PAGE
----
It’s easy to mistake our own passion in our new startup. We’re so excited we think our mum, our spouse and even our friends might be as excited as we are as we enter the launch phase of our commercial baby. But the truth is that they don’t really care, and that it is really too much to expect anyone to care until what we’ve built starts creating some value and utility for others. This leaves us with a bit of a paradox:
How can we ever get anyone to care about our startup if they don’t know about it?
Clearly we need a way to hack the system to get our first flurries of attention and prove that we’ve got something of value. No easy task when we don’t have any existing brand awareness that company brand extensions get (think Google Glass) or we’re not already famous entrepreneurs with a few exits under our belt (think Elon Musk). Chances are we need to start at ground zero and invent a few hacks of our own.
The most obvious play to generate startup awareness is to go to the media – the non paid for variety. Which then leads us to the next hard reality – the media don’t care about our startup either. Even if they are ‘Startup’ based media outlets. No, what the media care about are their readers and viewers. In much the same way that our new startup will need to care about it’s customers / users. And there’s a bit of a clue in this as a starting point for generating media coverage. And here is the question we must ask ourselves:
How can we create value for the readership of the media?
Answering this question is the key to generating media coverage in the early phase of any startup.
In some ways, this is the reason why ‘media releases’ are a less effective form of marketing in the modern age – certainly for small companies with no market interest in what they are doing. They are, and should remain the domain of the large. A media release says, without actually saying it:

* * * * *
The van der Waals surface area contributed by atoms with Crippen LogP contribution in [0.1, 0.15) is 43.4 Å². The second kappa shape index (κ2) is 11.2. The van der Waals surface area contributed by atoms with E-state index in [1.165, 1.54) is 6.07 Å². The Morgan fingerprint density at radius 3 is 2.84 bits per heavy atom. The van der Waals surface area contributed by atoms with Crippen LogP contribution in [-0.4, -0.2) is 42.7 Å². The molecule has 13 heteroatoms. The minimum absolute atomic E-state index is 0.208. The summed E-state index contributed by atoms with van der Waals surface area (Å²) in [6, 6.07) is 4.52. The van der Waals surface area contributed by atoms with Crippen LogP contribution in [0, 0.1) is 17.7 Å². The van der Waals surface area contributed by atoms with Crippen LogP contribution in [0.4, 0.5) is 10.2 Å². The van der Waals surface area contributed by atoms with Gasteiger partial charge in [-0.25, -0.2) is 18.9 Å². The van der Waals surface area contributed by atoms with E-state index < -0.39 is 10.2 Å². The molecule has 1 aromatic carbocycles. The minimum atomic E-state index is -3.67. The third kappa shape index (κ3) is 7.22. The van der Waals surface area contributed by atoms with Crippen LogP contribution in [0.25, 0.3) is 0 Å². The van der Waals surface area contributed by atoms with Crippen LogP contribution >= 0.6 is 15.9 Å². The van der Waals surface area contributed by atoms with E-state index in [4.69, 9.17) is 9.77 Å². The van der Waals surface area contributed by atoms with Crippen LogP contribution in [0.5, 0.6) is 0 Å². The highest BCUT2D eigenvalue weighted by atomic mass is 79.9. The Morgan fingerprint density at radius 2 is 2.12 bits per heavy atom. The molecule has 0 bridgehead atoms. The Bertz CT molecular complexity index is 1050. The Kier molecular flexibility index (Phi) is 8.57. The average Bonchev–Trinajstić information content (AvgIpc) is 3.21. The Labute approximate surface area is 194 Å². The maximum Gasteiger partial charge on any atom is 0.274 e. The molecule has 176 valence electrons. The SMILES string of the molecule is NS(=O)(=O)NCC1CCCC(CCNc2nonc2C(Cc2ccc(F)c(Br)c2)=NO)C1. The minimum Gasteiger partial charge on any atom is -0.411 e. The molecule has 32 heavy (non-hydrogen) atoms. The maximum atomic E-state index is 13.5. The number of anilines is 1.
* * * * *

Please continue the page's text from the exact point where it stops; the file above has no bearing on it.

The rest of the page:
“If you report information in this release, you’ll be reporting the exact same information every other similar news outlet, or blog on this topic is reporting. So if you don’t want a point of difference, go ahead and report this.”
It’s an old world, one size fits all model. By definition it doesn’t fit what the media outlet would desire – unique information, exclusive information which enlightens its audience. It seems that the media release forgets what the media want – to serve their customers.
If we do approach media, it’s a far better approach in the early phases of our startup to go direct, and give unique angles and information to each separate media organization. And two of the things they like include –
“New news and How to”.
They need to educate their readers and enlighten them. While the coverage this gets a startup might not be ‘about what they actually do’, the first job is to let people know you actually exist. In the short term, a startup name being part of some coverage is enough. If the curiosity is great enough, if people liked what we shared, or what was reported then it’s a natural progression for people to check out what we do. And once they do that it’s in our hands – our startup needs to deliver it’s own value for information about it to spread.
There are two simple media hacks that exist in startup land and they always work if well executed.
1. Give away trade secrets:
Tell people what you did which was unique to gain momentum. Tell people how you got things done which provide them short cuts. Tell them your secret sauce, and what worked and what didn’t. Tell them what seem like the type of trade secrets you shouldn’t be giving away. Because the truth is, knowing is only part of it – being able to deliver it and do it is the really hard part. But this focus on the eco system gains respect and fans. It shows you care about the movement and not just what you are building. It allows you be part of something bigger than yourself. The simplest way to describe it is to imagine a media headline which goes something like this: